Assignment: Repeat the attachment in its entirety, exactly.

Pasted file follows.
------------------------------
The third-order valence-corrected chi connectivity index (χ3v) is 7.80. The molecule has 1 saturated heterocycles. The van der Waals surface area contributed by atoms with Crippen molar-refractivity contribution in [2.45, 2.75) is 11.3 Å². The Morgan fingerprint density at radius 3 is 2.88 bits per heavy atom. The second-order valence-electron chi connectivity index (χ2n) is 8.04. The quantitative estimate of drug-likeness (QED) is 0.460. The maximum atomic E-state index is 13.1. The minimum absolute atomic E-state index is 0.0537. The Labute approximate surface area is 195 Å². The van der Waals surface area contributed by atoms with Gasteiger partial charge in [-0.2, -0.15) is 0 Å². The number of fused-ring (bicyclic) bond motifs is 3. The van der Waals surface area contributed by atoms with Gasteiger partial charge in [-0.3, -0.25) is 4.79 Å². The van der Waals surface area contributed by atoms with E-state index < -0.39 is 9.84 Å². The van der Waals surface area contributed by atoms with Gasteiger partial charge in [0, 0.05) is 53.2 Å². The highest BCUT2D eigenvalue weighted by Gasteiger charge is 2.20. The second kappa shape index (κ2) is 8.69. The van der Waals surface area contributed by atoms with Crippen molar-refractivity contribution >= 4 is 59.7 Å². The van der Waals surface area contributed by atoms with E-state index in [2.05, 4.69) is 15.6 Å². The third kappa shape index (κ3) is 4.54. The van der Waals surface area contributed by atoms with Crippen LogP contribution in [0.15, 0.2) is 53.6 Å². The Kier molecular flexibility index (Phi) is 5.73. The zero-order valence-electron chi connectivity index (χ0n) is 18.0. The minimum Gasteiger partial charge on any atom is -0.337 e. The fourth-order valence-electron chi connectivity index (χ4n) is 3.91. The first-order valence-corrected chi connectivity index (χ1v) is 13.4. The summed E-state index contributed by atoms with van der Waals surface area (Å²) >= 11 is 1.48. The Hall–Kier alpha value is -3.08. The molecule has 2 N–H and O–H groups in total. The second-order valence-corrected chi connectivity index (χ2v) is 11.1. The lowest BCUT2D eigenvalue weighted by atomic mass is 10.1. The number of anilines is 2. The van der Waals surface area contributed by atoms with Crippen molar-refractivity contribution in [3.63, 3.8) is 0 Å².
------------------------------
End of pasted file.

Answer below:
The third-order valence-corrected chi connectivity index (χ3v) is 7.80. The molecule has 1 saturated heterocycles. The van der Waals surface area contributed by atoms with Crippen molar-refractivity contribution in [2.45, 2.75) is 11.3 Å². The Morgan fingerprint density at radius 3 is 2.88 bits per heavy atom. The second-order valence-electron chi connectivity index (χ2n) is 8.04. The quantitative estimate of drug-likeness (QED) is 0.460. The maximum atomic E-state index is 13.1. The minimum absolute atomic E-state index is 0.0537. The Labute approximate surface area is 195 Å². The van der Waals surface area contributed by atoms with Gasteiger partial charge in [-0.2, -0.15) is 0 Å². The number of fused-ring (bicyclic) bond motifs is 3. The van der Waals surface area contributed by atoms with Gasteiger partial charge in [-0.3, -0.25) is 4.79 Å². The van der Waals surface area contributed by atoms with E-state index < -0.39 is 9.84 Å². The van der Waals surface area contributed by atoms with Gasteiger partial charge in [0, 0.05) is 53.2 Å². The highest BCUT2D eigenvalue weighted by Gasteiger charge is 2.20. The second kappa shape index (κ2) is 8.69. The van der Waals surface area contributed by atoms with Crippen molar-refractivity contribution >= 4 is 59.7 Å². The van der Waals surface area contributed by atoms with E-state index in [2.05, 4.69) is 15.6 Å². The third kappa shape index (κ3) is 4.54. The van der Waals surface area contributed by atoms with Crippen LogP contribution in [0.15, 0.2) is 53.6 Å². The Kier molecular flexibility index (Phi) is 5.73. The zero-order valence-electron chi connectivity index (χ0n) is 18.0. The minimum Gasteiger partial charge on any atom is -0.337 e. The fourth-order valence-electron chi connectivity index (χ4n) is 3.91. The first-order valence-corrected chi connectivity index (χ1v) is 13.4. The summed E-state index contributed by atoms with van der Waals surface area (Å²) >= 11 is 1.48. The Hall–Kier alpha value is -3.08. The molecule has 2 N–H and O–H groups in total. The second-order valence-corrected chi connectivity index (χ2v) is 11.1. The lowest BCUT2D eigenvalue weighted by atomic mass is 10.1. The number of anilines is 2. The van der Waals surface area contributed by atoms with Crippen molar-refractivity contribution in [3.63, 3.8) is 0 Å².